Sir Robert Owen's heir was William Owen, who was still a teenager when his father died prematurely, leaving considerable debts. William's financial position was much improved by his marriage in 1730 to Mary, daughter of Dr Henry Godolphin, Dean of St Paul's and Provost of Eton. William then extensively renovated Porkington (Brogyntyn).
The Brogyntyn estate (left) descended to the eldest surviving son, Robert Godolphin Owen (1733-1792), who remained a bachelor. In the absence of male heirs the estate was inherited by Robert's sister Margaret (1736-1806), who in 1777 married Owen Ormsby of Willowbrook, co. Sligo. It is said that John Owen of Moynes Court had hoped to marry their daughter and heiress to Brogyntyn, Clenennau, Glyn and her father's lands in Ireland, Mary Jane Ormsby (1781-1869). Despite the fact she chose to marry in 1815 William Gore, another Irish landowner, who assumed the additional family name of Ormsby, John of Moynes Court bequeathed his house and estates to her when he died s.p. in 1823; they were, after all, cousins. Unfortunately she lavished attention on Porkington, completely renovating it, and neglected Penrhos Hall which fell into disrepair and was demolished in the 1880s.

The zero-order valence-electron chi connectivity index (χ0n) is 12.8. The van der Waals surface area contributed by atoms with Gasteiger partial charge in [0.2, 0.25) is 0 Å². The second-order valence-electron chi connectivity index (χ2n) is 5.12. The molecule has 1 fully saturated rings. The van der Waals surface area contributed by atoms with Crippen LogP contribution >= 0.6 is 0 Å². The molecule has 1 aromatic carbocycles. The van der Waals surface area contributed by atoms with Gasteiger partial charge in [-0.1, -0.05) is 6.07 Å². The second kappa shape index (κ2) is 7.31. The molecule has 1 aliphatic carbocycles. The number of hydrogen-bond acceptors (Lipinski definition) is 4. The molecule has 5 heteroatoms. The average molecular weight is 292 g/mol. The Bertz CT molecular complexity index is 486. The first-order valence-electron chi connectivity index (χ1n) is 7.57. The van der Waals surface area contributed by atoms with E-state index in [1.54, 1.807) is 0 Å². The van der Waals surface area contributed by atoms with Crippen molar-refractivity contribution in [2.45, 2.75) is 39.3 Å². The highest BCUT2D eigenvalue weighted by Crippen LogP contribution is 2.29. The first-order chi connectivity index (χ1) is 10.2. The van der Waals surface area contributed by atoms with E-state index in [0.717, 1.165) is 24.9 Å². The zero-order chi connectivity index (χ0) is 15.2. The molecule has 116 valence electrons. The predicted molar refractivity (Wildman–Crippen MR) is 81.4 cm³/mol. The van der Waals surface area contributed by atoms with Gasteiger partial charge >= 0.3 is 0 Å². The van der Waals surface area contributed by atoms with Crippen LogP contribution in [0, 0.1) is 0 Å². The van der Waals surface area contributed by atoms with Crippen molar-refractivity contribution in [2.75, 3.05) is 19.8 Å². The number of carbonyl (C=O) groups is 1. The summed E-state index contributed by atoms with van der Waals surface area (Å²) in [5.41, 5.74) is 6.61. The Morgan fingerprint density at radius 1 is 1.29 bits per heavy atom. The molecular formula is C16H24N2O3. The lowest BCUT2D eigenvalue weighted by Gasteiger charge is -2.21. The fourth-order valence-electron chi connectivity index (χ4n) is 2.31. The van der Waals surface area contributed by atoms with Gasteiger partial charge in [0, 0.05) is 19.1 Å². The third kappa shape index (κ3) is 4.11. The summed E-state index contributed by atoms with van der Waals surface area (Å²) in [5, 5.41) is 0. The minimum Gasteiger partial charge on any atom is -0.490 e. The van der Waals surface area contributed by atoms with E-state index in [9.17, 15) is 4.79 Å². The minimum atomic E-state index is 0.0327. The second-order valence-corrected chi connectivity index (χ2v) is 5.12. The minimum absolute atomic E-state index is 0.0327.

Mary Jane's son, John Ralph Ormsby Gore (1816-1876) was created the first Baron or Lord Harlech in 1876, shortly before he died and the title has remained in the family ever since.